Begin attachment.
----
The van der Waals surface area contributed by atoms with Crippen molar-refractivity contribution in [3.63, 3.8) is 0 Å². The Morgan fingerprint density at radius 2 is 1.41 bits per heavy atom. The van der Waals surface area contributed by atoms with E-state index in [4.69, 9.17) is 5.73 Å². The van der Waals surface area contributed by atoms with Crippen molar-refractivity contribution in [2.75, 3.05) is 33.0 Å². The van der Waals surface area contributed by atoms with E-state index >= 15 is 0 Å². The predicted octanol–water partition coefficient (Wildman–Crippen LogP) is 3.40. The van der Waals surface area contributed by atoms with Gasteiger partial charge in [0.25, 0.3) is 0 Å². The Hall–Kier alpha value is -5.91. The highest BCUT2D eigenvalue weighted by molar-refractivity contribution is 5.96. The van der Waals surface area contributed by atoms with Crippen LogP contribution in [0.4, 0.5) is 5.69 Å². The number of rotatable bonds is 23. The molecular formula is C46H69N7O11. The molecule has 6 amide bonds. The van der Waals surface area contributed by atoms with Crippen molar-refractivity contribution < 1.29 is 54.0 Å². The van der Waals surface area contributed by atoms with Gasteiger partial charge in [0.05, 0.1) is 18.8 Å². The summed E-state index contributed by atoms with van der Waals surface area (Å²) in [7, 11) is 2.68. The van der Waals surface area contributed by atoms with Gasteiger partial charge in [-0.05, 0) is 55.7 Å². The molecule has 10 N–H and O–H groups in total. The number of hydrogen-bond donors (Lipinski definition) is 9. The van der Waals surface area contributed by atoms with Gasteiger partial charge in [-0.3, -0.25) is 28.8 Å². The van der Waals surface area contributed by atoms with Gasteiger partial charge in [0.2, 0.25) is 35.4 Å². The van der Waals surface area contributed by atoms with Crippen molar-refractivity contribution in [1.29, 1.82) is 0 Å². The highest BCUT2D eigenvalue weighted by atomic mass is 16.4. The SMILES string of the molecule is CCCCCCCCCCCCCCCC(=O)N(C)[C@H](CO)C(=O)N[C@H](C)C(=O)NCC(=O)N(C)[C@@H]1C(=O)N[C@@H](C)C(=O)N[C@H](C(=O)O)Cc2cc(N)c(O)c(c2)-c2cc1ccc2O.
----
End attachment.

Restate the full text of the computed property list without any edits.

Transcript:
The van der Waals surface area contributed by atoms with Crippen molar-refractivity contribution in [3.63, 3.8) is 0 Å². The Morgan fingerprint density at radius 2 is 1.41 bits per heavy atom. The van der Waals surface area contributed by atoms with E-state index in [4.69, 9.17) is 5.73 Å². The van der Waals surface area contributed by atoms with Crippen molar-refractivity contribution in [2.75, 3.05) is 33.0 Å². The van der Waals surface area contributed by atoms with E-state index >= 15 is 0 Å². The predicted octanol–water partition coefficient (Wildman–Crippen LogP) is 3.40. The van der Waals surface area contributed by atoms with Gasteiger partial charge in [0.25, 0.3) is 0 Å². The Hall–Kier alpha value is -5.91. The highest BCUT2D eigenvalue weighted by molar-refractivity contribution is 5.96. The van der Waals surface area contributed by atoms with Crippen LogP contribution in [0.4, 0.5) is 5.69 Å². The number of rotatable bonds is 23. The molecular formula is C46H69N7O11. The molecule has 6 amide bonds. The van der Waals surface area contributed by atoms with Crippen molar-refractivity contribution < 1.29 is 54.0 Å². The van der Waals surface area contributed by atoms with Gasteiger partial charge in [0.05, 0.1) is 18.8 Å². The summed E-state index contributed by atoms with van der Waals surface area (Å²) in [7, 11) is 2.68. The van der Waals surface area contributed by atoms with Gasteiger partial charge in [-0.05, 0) is 55.7 Å². The molecule has 10 N–H and O–H groups in total. The number of hydrogen-bond donors (Lipinski definition) is 9. The van der Waals surface area contributed by atoms with Gasteiger partial charge in [-0.3, -0.25) is 28.8 Å². The van der Waals surface area contributed by atoms with Gasteiger partial charge in [0.2, 0.25) is 35.4 Å². The van der Waals surface area contributed by atoms with Crippen molar-refractivity contribution in [1.29, 1.82) is 0 Å². The highest BCUT2D eigenvalue weighted by atomic mass is 16.4. The SMILES string of the molecule is CCCCCCCCCCCCCCCC(=O)N(C)[C@H](CO)C(=O)N[C@H](C)C(=O)NCC(=O)N(C)[C@@H]1C(=O)N[C@@H](C)C(=O)N[C@H](C(=O)O)Cc2cc(N)c(O)c(c2)-c2cc1ccc2O.